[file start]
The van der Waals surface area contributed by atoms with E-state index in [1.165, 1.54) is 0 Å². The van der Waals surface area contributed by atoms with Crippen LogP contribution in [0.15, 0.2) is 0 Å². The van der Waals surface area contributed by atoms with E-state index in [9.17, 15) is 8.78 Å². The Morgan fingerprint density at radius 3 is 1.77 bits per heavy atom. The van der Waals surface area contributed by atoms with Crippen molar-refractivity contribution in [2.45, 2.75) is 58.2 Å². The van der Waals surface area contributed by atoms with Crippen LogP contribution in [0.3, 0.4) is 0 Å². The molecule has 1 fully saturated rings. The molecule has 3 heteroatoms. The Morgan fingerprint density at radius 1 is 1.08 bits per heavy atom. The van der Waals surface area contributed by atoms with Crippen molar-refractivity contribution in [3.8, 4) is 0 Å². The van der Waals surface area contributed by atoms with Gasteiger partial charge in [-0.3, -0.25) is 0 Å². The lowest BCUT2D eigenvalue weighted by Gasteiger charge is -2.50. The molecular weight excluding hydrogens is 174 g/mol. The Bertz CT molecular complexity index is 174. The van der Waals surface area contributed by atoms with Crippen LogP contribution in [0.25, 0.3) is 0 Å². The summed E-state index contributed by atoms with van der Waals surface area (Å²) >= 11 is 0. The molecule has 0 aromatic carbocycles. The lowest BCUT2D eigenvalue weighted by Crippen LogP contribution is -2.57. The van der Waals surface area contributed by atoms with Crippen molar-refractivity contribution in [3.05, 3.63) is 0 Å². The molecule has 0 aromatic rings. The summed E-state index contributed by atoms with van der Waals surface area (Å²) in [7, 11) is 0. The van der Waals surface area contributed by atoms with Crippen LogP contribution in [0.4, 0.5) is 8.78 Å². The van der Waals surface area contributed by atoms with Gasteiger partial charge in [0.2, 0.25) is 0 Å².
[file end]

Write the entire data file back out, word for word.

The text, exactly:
The van der Waals surface area contributed by atoms with E-state index in [1.165, 1.54) is 0 Å². The van der Waals surface area contributed by atoms with Crippen LogP contribution in [0.15, 0.2) is 0 Å². The van der Waals surface area contributed by atoms with E-state index in [9.17, 15) is 8.78 Å². The Morgan fingerprint density at radius 3 is 1.77 bits per heavy atom. The van der Waals surface area contributed by atoms with Crippen molar-refractivity contribution in [2.45, 2.75) is 58.2 Å². The van der Waals surface area contributed by atoms with Crippen LogP contribution in [0.3, 0.4) is 0 Å². The molecule has 1 fully saturated rings. The molecule has 3 heteroatoms. The Morgan fingerprint density at radius 1 is 1.08 bits per heavy atom. The van der Waals surface area contributed by atoms with Crippen molar-refractivity contribution in [3.8, 4) is 0 Å². The van der Waals surface area contributed by atoms with Gasteiger partial charge in [-0.3, -0.25) is 0 Å². The lowest BCUT2D eigenvalue weighted by Gasteiger charge is -2.50. The molecular weight excluding hydrogens is 174 g/mol. The Bertz CT molecular complexity index is 174. The van der Waals surface area contributed by atoms with Crippen LogP contribution in [0.25, 0.3) is 0 Å². The summed E-state index contributed by atoms with van der Waals surface area (Å²) >= 11 is 0. The molecule has 0 aromatic carbocycles. The lowest BCUT2D eigenvalue weighted by Crippen LogP contribution is -2.57. The van der Waals surface area contributed by atoms with Crippen molar-refractivity contribution in [3.05, 3.63) is 0 Å². The molecule has 0 aromatic rings. The summed E-state index contributed by atoms with van der Waals surface area (Å²) in [7, 11) is 0. The van der Waals surface area contributed by atoms with Crippen LogP contribution in [0.4, 0.5) is 8.78 Å². The van der Waals surface area contributed by atoms with Gasteiger partial charge in [0.2, 0.25) is 0 Å².